Main Article Content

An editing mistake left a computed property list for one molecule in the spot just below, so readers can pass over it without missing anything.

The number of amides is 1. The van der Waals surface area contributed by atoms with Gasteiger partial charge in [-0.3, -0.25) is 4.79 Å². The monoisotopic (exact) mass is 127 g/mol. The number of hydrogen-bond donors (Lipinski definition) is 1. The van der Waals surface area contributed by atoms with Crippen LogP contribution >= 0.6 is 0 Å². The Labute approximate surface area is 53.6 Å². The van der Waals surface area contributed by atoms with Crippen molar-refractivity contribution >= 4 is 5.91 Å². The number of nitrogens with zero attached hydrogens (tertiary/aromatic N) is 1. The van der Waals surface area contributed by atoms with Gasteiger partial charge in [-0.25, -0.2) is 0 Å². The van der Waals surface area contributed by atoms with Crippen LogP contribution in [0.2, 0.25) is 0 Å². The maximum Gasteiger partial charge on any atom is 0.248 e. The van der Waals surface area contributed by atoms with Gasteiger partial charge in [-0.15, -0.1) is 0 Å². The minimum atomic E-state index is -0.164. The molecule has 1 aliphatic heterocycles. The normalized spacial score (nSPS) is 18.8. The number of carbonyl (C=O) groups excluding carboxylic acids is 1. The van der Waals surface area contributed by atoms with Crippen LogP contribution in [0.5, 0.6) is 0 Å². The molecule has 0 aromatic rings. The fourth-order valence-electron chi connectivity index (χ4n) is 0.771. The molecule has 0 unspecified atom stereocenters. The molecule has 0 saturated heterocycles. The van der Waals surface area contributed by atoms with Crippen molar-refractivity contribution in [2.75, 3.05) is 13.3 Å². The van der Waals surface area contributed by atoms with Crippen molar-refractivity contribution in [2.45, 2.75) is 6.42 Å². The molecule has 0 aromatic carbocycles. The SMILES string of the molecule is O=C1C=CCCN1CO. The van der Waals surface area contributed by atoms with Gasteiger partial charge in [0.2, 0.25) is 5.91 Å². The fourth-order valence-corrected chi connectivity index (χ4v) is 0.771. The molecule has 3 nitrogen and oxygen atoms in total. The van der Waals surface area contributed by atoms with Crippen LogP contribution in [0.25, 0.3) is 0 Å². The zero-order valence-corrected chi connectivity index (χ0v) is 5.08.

Although research has demonstrated that parent-child communication influences the reduction of sexual risk behaviors among adolescent, there are limited studies conducted on parent-child communication on sexuality in sub-Saharan African. The study explored the perspectives of adolescents on the context and content of communication with their parents about sexuality. The study conducted focus group discussions with adolescents aged 14-19 years recruited from a high school in Ekurhuleni municipality, Gauteng Province, South Africa. The findings revealed that the communications between parents and adolescents were not planned, were infrequent, and were characterized by warnings and threats. The tone of the communication was harsh, ambiguous, and filled with threats and warnings about the dangers of HIV. The adolescents felt that the communication was unidirectional, took the form of a lecture rather than dialogue; the information was at times incorrect, and the consequences of sex were exaggerated. They perceived the tone of the discussions as a barrier to effective communication with their parents. The discussions were triggered by various factors like the perceived undesirable behavior by the adolescents, the parental suspicion of sexual debut, puberty, and menstrual flow. The adolescents perceived the discussion as beneficial, but, they desired the discussion to occur in a safe environment which allows them to contribute to the discussion. Interventions to promote parent-child communication should emphasize the importance of a dialogue to prevent the unidirectional process where only parents do the talking. This is particularly important given that the adolescents desire to communicate with parents on sexual issues.